Fasken’s IP group continues to take steps to ensure continuity of our services to our clients during the pandemic. As CIPO’s online solutions are available 24/7 and from anywhere, we are available to continue to assist our clients during this period. Please don’t hesitate to reach out, should you need assistance with your intellectual property.

Changes to the PMPRB Delayed Due to COVID-19

The Patented Medicine Prices Review Board (PMPRB) has delayed the coming into force of the amended Patent Medicines Regulations to January 1, 2021.

The Regulations Amending the Patented Medicines Regulations (Additional Factors and Information Reporting Requirements) were set to come into force on July 1, 2020 and provide the PMPRB with additional price regulatory factors to assess whether the price of a patented medicine sold in Canada was “excessive”. But on June 1st, 2020, the Canadian government delayed their coming into force, citing an increased demand on the pharmaceutical industry in light of COVID-19.

Then, on June 19th, 2020, the PMPRB released its Draft Guidelines 2020. These changes were the result of extensive stakeholder feedback received during public consultations. While the new Guidelines have the same conceptual structure as those released back in November 2019, there are now some substantial quantitative changes.

In particular, in the new Draft Guidelines 2020, the thresholds for identifying high-priority drugs has changed: The PMPRB will classify new patented drugs as either high or low priority based on their anticipated financial impact. If they have a high treatment cost (now above $90,000 annually per patient) or large anticipated marketed size (now above $50M in sales) then they will be subject to a more comprehensive price review. This comprehensive review will take into consideration new additional price regulatory factors, including a drug’s pharmacoeconomic value, market size and the gross domestic product (GDP) and GDP per capita in Canada.

The Draft Guidelines are available for public comment until July 20, 2020. We have extensive experience in this area and are available for a consultation if you are interested in responding.

Cease and Desist Letters: Use with Care

Cease and desist letters are an important part of a lawyer’s tool kit: they notify the recipient of a claim, and ideally lead to the client resolving an issue without litigation. However, receiving such a letter can be unpleasant. They may even seem excessive, as if they were intended to achieve the maximum possible threatening effect. In Fluid Energy Group Ltd. v. Exaltexx Inc. (“Fluid v. Exaltexx”), Justice McHaffie of the Federal Court found that that indeed appeared to be the intention of Fluid’s letters, taking the unusual step of issuing an injunction ordering Fluid not to communicate with Exaltexx’s suppliers with respect to such suppliers’ alleged infringement of Fluid’s patents.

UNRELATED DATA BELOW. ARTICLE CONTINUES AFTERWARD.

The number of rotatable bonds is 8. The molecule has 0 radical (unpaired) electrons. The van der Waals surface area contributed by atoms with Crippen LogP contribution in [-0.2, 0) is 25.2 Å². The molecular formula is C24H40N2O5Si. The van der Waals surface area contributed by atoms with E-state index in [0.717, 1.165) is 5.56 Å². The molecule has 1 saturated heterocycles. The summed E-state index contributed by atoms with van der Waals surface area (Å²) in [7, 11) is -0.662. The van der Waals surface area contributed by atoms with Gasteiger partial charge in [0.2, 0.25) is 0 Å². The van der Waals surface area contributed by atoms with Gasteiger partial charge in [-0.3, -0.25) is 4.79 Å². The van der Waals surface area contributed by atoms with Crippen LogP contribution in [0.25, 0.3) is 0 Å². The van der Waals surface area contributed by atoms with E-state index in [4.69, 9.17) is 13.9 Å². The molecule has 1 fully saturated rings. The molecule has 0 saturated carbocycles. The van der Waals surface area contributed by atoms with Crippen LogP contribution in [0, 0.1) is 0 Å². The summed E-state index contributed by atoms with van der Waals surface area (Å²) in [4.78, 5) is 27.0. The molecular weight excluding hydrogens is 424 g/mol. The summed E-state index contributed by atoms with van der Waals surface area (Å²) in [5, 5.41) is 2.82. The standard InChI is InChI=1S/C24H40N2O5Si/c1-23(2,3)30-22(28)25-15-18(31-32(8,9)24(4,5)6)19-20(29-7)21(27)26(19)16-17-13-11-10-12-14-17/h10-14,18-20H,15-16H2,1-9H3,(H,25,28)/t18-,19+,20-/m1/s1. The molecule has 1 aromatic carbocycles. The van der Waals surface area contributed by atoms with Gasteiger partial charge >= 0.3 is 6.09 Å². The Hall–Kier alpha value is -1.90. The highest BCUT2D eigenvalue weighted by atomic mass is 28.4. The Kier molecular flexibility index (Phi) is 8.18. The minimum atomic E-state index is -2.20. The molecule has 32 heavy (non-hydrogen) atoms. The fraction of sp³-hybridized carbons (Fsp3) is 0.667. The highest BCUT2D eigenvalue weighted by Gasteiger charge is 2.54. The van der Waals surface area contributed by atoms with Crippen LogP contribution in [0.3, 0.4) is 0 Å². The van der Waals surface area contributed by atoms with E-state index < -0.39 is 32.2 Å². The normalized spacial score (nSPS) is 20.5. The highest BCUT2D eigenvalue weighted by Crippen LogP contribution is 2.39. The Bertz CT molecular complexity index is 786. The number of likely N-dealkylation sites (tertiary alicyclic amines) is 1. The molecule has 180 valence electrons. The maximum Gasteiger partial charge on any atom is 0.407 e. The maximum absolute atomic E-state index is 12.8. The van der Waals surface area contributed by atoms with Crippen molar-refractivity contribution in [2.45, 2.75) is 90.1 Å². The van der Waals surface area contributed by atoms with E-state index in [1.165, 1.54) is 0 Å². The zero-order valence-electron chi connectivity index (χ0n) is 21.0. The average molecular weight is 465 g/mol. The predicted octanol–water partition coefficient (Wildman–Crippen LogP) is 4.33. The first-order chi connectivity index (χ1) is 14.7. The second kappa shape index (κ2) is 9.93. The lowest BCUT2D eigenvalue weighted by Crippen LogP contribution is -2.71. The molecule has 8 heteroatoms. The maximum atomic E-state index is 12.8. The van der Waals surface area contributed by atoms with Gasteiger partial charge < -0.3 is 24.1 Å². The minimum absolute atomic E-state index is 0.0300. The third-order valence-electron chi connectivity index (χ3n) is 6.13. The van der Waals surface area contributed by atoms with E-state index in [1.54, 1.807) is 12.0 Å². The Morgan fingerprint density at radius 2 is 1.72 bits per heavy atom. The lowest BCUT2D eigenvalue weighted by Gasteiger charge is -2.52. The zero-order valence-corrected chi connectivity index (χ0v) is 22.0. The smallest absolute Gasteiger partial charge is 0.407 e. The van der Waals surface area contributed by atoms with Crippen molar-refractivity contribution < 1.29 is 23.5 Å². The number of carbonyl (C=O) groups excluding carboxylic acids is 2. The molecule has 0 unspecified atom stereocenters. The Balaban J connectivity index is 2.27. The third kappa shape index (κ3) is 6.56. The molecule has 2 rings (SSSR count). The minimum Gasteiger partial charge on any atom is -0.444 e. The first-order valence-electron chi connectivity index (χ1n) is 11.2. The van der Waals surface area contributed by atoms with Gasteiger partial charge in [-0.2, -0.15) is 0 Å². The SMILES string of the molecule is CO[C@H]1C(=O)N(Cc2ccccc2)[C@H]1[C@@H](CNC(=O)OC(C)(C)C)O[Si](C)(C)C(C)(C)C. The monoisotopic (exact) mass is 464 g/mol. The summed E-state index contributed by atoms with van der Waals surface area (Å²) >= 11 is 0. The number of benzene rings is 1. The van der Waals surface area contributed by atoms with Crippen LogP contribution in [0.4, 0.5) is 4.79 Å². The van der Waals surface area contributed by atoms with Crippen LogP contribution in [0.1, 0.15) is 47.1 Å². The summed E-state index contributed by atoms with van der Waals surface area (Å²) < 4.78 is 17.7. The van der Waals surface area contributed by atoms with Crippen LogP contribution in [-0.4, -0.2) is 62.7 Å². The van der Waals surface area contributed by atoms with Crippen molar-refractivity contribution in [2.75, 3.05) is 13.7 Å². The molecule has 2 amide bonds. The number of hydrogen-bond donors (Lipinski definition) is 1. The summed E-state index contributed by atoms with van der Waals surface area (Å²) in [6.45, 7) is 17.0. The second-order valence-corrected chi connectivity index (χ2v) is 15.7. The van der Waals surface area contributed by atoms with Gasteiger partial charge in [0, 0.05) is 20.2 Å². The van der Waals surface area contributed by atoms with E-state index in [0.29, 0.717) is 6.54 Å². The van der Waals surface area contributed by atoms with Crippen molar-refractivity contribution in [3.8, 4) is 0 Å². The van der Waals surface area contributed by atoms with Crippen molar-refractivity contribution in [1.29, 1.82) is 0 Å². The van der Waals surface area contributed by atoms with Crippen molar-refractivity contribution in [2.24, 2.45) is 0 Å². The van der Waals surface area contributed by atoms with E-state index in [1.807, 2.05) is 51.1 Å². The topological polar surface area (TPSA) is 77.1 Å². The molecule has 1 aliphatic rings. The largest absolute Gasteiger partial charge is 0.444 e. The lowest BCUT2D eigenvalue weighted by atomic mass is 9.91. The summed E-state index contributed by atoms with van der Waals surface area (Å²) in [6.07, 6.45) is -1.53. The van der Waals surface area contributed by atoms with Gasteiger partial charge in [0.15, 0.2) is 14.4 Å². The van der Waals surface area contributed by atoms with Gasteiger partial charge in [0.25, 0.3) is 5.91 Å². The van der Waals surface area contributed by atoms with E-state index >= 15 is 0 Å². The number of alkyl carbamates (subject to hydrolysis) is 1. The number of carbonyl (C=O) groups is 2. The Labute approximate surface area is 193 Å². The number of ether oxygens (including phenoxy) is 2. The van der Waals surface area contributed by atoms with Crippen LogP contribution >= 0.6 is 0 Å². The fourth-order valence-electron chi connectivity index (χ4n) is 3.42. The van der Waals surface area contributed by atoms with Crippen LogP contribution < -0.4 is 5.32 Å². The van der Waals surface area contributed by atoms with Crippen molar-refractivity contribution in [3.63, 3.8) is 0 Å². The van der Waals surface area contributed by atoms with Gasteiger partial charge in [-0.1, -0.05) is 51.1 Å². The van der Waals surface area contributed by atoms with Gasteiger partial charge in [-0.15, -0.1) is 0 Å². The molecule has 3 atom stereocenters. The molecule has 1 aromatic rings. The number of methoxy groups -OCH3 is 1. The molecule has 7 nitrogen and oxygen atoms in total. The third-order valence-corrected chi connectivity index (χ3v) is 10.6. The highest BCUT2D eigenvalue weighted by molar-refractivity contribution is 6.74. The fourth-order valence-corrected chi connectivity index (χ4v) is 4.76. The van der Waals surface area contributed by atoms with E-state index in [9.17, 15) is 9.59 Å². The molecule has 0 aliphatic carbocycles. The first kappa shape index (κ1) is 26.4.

Where is the line between an appropriate cease and desist letter and one worthy of an injunction? In the case of letters alleging patent infringement, strangely enough, the answer may lie in section 7(a) the Trademarks Act, which was the basis for Exaltexx’s motion for the interlocutory injunction. That section reads: “No person shall … make a false or misleading statement tending to discredit the business, goods or services of a competitor…” This provision, however, must be read down so as to include only statements relating to the competitor’s intellectual property.

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Rapid Patenting of Solutions to Covid-19

Are you a small business or independent inventor with an invention which may help in the fight against COVID-19?

On 8 May 2020, the United States Patent and Trademark Office (USPTO) announced a new program for accelerating the review of patent applications related to COVID-19. This could be your lucky day (if you’re one of the 500 selected…)!

The purpose of this program is to facilitate the patenting process by reducing cost and allowing rapid review of eligible filed patent applications.

What do you need to know about the new program (“COVID-19 Prioritized Examination Pilot Program”)? Here’s a snapshot:

  • The patent application must cover a product or process that is subject to U.S. Food and Drug Administration (FDA) approval for use in the prevention and/or treatment of COVID-19.
  • Only small and micro entities are eligible (companies with <500 employees or independent inventors).
  • Prioritized examination fees are not required under this program (regular fees apply).
  • Total of 500 applications will be reviewed under the program.

Full details may be found by clicking here (link to USPTO).

Canada’s Intellectual Property Office (CIPO) does not have a specific program for inventors in response to COVID-19 but it has multiple programs for expediting review of new patent applications, and at a low cost relative to the U.S., which may be used as before. Canadian patent applications may be expedited under one of the following scenarios:

  1. By payment of a fee of $500CAD (useable on virtually all applications).
  2. By having a corresponding patent issued in a foreign patent office. For example, if you have filed the same patent application in the U.S. and Canada and a U.S. patent has issued, CIPO will expedite review of the corresponding Canadian application.

For any questions or further information, please contact a member of our patent group.